Rio Tinto Group’s pursuit of new diamond output to tap rising demand in Asia is focusing on an unheralded exploration project in the Canadian forest.
The world’s second-biggest miner on Tuesday added the Fort a la Corne joint venture, about 60 kilometers (37 miles) east of Prince Albert in Saskatchewan, to its published list of advanced projects after striking an agreement last month to take as much as a 60 percent stake.
The venture’s Star-Orion South project holds an estimated diamond resource of 55.4 million carats and has potential development costs of about C$2.5 billion ($2 billion), according to 2015 filings by developer, Saskatoon-based Shore Gold Inc.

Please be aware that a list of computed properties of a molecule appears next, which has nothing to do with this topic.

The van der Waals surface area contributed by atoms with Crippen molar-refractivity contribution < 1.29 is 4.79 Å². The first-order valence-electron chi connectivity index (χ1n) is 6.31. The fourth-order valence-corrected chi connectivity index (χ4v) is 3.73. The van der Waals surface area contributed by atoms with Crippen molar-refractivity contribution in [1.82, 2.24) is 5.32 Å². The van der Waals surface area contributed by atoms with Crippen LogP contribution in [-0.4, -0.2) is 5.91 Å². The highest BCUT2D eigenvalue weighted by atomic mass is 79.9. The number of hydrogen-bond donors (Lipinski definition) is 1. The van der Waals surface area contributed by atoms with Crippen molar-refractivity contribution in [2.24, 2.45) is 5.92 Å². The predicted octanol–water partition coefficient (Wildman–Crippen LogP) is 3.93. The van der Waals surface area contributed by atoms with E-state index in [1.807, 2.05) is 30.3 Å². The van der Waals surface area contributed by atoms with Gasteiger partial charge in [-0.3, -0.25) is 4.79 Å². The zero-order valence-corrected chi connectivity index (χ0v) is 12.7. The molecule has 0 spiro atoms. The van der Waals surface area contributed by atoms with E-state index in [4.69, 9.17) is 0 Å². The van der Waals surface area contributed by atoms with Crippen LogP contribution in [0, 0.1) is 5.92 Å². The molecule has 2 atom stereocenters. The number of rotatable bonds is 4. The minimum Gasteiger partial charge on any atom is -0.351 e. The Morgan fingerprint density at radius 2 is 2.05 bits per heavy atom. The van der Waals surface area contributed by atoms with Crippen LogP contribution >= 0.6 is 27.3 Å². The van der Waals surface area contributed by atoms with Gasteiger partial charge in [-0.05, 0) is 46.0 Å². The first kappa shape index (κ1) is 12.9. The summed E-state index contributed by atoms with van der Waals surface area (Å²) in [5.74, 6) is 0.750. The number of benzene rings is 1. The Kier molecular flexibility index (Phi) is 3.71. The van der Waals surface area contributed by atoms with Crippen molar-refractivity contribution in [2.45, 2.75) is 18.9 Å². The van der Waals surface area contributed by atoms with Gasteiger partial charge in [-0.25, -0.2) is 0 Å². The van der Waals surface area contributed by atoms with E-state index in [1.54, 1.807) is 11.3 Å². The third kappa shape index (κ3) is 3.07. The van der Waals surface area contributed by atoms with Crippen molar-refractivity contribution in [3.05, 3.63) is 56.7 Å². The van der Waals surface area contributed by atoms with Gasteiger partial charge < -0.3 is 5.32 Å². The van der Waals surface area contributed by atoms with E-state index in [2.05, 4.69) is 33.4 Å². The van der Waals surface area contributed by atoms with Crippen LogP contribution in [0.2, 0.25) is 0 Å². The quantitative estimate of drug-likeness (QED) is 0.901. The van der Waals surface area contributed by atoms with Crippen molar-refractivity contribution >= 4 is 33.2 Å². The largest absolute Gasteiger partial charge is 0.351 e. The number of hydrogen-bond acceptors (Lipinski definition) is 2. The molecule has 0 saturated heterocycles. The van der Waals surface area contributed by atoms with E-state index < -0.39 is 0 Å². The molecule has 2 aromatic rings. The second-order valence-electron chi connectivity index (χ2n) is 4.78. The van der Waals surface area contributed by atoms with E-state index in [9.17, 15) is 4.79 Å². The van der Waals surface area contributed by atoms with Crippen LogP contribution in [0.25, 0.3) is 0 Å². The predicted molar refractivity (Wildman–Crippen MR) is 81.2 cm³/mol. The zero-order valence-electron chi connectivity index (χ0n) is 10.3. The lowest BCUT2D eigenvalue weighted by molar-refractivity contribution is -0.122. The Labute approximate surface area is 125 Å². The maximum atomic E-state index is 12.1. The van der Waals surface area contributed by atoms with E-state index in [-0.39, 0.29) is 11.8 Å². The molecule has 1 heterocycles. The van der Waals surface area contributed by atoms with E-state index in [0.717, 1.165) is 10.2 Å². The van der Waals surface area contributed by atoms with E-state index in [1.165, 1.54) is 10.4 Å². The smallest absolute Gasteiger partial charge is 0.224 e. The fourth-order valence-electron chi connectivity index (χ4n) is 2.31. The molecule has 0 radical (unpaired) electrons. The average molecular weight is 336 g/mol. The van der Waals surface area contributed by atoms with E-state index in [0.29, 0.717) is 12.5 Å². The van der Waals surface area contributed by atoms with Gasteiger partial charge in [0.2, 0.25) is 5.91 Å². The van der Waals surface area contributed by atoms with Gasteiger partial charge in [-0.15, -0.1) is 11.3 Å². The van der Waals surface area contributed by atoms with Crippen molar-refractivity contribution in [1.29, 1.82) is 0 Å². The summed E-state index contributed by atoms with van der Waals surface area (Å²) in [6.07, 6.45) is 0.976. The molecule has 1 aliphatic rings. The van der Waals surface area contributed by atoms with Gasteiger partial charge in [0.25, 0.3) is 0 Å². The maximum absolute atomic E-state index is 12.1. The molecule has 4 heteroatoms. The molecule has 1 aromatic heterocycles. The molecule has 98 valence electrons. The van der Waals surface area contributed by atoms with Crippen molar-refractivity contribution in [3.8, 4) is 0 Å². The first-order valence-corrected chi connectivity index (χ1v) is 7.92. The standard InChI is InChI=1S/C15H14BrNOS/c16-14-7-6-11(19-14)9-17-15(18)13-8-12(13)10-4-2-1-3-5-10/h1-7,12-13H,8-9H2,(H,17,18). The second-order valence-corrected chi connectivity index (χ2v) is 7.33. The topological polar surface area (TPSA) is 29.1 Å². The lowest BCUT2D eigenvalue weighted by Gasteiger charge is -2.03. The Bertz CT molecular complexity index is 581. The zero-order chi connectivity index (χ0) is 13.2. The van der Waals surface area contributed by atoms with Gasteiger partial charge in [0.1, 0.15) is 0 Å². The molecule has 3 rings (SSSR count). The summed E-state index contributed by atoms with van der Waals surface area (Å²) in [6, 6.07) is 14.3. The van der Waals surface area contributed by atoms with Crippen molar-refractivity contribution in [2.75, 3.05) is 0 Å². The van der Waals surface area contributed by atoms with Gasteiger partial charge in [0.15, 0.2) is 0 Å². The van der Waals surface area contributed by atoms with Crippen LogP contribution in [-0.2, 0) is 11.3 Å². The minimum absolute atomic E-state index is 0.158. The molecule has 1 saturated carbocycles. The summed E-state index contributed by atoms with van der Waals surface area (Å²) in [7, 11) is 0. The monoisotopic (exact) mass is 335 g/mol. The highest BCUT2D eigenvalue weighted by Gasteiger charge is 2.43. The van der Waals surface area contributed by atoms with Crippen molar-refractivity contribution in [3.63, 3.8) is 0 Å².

“It’s a reasonable approach to be looking at commodities that are more consumer-facing than investment-facing — the portfolio is still heavily skewed towards iron ore,” Mathew Hodge, an analyst at Morningstar Inc. in Sydney, said by phone. The ore accounted for about 41 percent of revenue in 2016, while diamonds generated about 2 percent, according to data compiled by Bloomberg.
Global diamond jewelry demand hit $80 billion in 2016 on higher employment and wage growth, the top producer De Beers said in a June report. Rio has previously flagged India and China as key areas for increased demand with Chief Executive Officer Jean-Sebastien Jacques last year singling out diamonds as a priority and highlighting the company’s ambition to acquire or develop new mines.
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